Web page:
illustrated portrait of American poet Robert Frost

Robert Frost

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What does Robert Frost allude to in his poem "Nothing Gold Can Stay"?

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The essential theme of "Nothing Gold Can Stay" is that the beauty in everything fades as it ages. The initial beauty of a flower is only "so an hour." After that initial flowering, the life of the plant becomes mature, but less beautiful. Frost begins the poem stating "Nature's first green is gold," which sets it up for the remainder of his statement. It's "her hardest hue to hold" onto during life. Perhaps the best image that can help to explain this is in the second to last line: "So dawn goes down to day." At dawn, the sky can be golden and beautiful. It is something to stop and watch. But the dawn only lasts for an hour or so, before everything looks about the same for the rest of the day, until dusk, which again is beautiful, but only lasts for a little while.

As far as allusions go, Frost mentions the Garden of Eden, where Adam and Eve lost their innocence when Eve took a bite of the forbidden apple. As such, Frost lends the sense of a loss of innocence to his poem. Each morning, the dawn loses its innocence to the events of the day and Spring's flowers and leaf buds lose their innocence to the events of the summer.


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What profound thoughts about existence can be found in "Nothing Gold Can Stay" by Robert Frost?

Frost's poem is profound in how it shows existence as something that is mutable.  The only permanent element in consciousness is that there is change.  There is something profound in this.  Frost is able to offer a glimpse into this condition of being through a few lines that stick in the mind's eye.  For example, "Her hardest hue to hold" in reference to the opening image of "Nature's first green is to gold."  The idea that beauty, the morning pristine vision, is something that is "hardest to hold" even for the natural world is quite profound.  Frost seeks to bring out in the opening two lines that even nature cannot hold on to that which seems perfectly beautiful.  The most tender and wonderful moments in our being are transitory ones.  The happiness we experience in these instances are "the hardest hue to hold."  We are compelled to see that what nature has to endure, we do too.  Frost's poem does not make the reader entirely sad about being in the world, but rather forces one to accept that we must treasure our happiness, and not take it for granted as it can leave as easy as it arrives.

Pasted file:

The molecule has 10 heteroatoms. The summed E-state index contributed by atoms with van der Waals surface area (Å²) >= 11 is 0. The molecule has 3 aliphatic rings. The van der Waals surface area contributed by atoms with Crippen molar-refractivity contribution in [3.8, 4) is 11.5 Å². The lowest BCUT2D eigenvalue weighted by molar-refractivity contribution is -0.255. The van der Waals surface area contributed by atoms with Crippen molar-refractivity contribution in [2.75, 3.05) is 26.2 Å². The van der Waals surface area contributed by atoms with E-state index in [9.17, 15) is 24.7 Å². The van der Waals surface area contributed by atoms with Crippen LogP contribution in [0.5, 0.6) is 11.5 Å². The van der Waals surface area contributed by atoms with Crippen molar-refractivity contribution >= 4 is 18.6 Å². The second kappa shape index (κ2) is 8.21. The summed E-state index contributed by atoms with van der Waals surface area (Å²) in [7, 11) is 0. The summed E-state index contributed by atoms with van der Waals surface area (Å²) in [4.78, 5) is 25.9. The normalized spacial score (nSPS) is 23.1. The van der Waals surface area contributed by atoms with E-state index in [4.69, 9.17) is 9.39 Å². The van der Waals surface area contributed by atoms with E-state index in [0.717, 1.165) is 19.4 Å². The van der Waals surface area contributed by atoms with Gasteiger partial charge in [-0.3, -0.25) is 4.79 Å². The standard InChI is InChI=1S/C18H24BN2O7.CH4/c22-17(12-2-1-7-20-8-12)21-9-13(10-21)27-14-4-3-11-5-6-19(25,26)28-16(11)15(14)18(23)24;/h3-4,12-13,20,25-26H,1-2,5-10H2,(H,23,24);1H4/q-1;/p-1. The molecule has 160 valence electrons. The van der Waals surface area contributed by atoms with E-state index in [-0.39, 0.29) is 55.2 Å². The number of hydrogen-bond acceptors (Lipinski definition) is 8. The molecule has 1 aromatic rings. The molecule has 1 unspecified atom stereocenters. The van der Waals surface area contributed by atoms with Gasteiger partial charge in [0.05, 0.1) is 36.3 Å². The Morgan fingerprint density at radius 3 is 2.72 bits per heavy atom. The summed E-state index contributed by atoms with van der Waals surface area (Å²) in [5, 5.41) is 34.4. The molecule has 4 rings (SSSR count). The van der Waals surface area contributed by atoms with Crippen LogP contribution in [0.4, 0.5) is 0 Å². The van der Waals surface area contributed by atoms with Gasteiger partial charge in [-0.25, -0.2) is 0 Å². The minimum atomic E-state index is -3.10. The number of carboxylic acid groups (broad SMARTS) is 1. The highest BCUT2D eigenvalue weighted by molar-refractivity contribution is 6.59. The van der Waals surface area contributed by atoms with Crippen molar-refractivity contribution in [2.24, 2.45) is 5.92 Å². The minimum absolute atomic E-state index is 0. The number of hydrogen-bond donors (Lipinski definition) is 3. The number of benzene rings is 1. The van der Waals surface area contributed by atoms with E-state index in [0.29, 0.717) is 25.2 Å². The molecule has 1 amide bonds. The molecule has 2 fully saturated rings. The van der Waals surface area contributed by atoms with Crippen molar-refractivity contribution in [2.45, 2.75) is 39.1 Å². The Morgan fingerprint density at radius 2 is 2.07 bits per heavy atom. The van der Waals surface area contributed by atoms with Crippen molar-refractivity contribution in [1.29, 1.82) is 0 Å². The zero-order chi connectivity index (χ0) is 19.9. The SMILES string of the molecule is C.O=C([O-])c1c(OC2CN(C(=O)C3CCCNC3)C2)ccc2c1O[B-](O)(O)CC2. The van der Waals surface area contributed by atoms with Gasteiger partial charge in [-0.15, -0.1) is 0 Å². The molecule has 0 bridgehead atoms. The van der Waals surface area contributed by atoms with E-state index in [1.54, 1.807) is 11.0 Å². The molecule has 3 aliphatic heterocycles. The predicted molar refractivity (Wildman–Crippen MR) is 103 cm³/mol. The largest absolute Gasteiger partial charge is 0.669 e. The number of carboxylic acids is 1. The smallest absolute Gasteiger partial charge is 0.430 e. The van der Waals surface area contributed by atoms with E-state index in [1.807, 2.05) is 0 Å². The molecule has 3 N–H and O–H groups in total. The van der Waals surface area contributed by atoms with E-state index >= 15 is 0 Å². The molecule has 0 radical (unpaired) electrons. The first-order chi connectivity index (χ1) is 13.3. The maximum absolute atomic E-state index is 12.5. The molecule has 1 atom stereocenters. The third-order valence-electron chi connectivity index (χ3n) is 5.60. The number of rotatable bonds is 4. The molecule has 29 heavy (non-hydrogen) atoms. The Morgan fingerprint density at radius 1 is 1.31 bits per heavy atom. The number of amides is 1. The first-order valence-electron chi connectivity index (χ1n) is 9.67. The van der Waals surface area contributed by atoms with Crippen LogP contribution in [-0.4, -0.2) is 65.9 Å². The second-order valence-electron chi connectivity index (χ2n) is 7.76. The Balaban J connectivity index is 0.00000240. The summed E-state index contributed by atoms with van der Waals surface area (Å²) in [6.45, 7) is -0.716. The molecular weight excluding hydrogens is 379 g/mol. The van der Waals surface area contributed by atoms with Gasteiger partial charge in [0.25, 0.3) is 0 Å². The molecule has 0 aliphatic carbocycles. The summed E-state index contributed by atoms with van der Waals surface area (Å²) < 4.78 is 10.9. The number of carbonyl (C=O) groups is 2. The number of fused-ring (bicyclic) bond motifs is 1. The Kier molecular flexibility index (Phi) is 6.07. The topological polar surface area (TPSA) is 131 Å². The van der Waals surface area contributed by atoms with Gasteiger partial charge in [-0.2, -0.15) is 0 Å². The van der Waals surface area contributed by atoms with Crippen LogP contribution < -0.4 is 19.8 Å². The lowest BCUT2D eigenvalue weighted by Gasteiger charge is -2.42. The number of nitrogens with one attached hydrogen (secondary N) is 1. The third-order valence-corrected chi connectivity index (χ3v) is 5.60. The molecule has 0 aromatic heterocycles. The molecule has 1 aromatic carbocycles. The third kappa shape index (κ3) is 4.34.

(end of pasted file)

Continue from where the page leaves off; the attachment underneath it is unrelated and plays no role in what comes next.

The subsequent images do much to bring this picture of being into focus.  "Eden" sinking to "grief" is another such image that forces the reader to understand the transitory nature in being in the world.  The idyllic garden is one that is in passing.  Even the creation of the divine, the realm where all is good and right, sinks according to the weight of time.  Frost's poem is a reminder that our lives are lived from the hopeful joyful experience of one instant that passes to another lying in wait. We swing from vine to vine of happiness moment to another moment of joy.  The idea that "nothing gold can stay" reminds us of just as the condition of nature and the creation of the divine, we, too, are bound to only enjoy what we can when we can.  It is not permanent.  Our happiness is elusive as it passes our grasp and Frost's poem is a reminder to revel in it because "nothing gold can stay."

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